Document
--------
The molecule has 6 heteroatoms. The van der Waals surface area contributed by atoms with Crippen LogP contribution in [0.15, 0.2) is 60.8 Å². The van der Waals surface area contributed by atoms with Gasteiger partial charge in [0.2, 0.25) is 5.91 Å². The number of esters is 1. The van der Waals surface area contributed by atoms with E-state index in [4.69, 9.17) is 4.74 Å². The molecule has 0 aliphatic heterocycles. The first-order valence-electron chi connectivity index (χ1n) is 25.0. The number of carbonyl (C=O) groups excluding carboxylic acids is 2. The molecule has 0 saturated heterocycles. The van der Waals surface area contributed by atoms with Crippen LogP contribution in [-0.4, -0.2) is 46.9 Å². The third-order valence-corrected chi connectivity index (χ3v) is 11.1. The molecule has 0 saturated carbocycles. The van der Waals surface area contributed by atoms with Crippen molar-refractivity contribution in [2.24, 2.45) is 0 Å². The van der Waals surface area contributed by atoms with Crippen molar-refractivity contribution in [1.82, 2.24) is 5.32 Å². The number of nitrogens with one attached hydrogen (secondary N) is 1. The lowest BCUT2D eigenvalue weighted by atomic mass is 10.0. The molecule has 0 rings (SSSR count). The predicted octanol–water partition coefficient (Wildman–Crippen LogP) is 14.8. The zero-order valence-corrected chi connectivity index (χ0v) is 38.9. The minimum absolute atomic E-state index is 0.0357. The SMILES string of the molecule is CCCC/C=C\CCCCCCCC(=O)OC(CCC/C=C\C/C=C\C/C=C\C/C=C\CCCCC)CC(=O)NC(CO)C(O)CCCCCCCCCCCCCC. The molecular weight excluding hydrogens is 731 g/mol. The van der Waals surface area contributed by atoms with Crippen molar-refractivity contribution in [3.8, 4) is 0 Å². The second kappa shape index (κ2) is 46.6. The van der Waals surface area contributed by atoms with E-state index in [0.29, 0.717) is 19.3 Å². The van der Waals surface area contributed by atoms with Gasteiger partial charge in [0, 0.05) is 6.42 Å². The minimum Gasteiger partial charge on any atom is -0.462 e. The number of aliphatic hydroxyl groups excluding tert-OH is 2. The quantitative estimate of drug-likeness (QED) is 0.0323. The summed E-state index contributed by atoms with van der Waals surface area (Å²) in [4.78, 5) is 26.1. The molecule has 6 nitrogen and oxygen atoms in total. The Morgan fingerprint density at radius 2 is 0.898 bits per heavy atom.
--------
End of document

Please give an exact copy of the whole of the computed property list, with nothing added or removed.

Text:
The molecule has 6 heteroatoms. The van der Waals surface area contributed by atoms with Crippen LogP contribution in [0.15, 0.2) is 60.8 Å². The van der Waals surface area contributed by atoms with Gasteiger partial charge in [0.2, 0.25) is 5.91 Å². The number of esters is 1. The van der Waals surface area contributed by atoms with E-state index in [4.69, 9.17) is 4.74 Å². The molecule has 0 aliphatic heterocycles. The first-order valence-electron chi connectivity index (χ1n) is 25.0. The number of carbonyl (C=O) groups excluding carboxylic acids is 2. The molecule has 0 saturated heterocycles. The van der Waals surface area contributed by atoms with Crippen LogP contribution in [-0.4, -0.2) is 46.9 Å². The third-order valence-corrected chi connectivity index (χ3v) is 11.1. The molecule has 0 saturated carbocycles. The van der Waals surface area contributed by atoms with Crippen molar-refractivity contribution in [2.24, 2.45) is 0 Å². The van der Waals surface area contributed by atoms with Crippen molar-refractivity contribution in [1.82, 2.24) is 5.32 Å². The number of nitrogens with one attached hydrogen (secondary N) is 1. The lowest BCUT2D eigenvalue weighted by atomic mass is 10.0. The molecule has 0 rings (SSSR count). The predicted octanol–water partition coefficient (Wildman–Crippen LogP) is 14.8. The zero-order valence-corrected chi connectivity index (χ0v) is 38.9. The minimum absolute atomic E-state index is 0.0357. The SMILES string of the molecule is CCCC/C=C\CCCCCCCC(=O)OC(CCC/C=C\C/C=C\C/C=C\C/C=C\CCCCC)CC(=O)NC(CO)C(O)CCCCCCCCCCCCCC. The molecular weight excluding hydrogens is 731 g/mol. The van der Waals surface area contributed by atoms with Crippen molar-refractivity contribution in [3.8, 4) is 0 Å². The second kappa shape index (κ2) is 46.6. The van der Waals surface area contributed by atoms with E-state index in [0.29, 0.717) is 19.3 Å². The van der Waals surface area contributed by atoms with Gasteiger partial charge in [0, 0.05) is 6.42 Å². The minimum Gasteiger partial charge on any atom is -0.462 e. The number of aliphatic hydroxyl groups excluding tert-OH is 2. The quantitative estimate of drug-likeness (QED) is 0.0323. The summed E-state index contributed by atoms with van der Waals surface area (Å²) in [4.78, 5) is 26.1. The molecule has 6 nitrogen and oxygen atoms in total. The Morgan fingerprint density at radius 2 is 0.898 bits per heavy atom.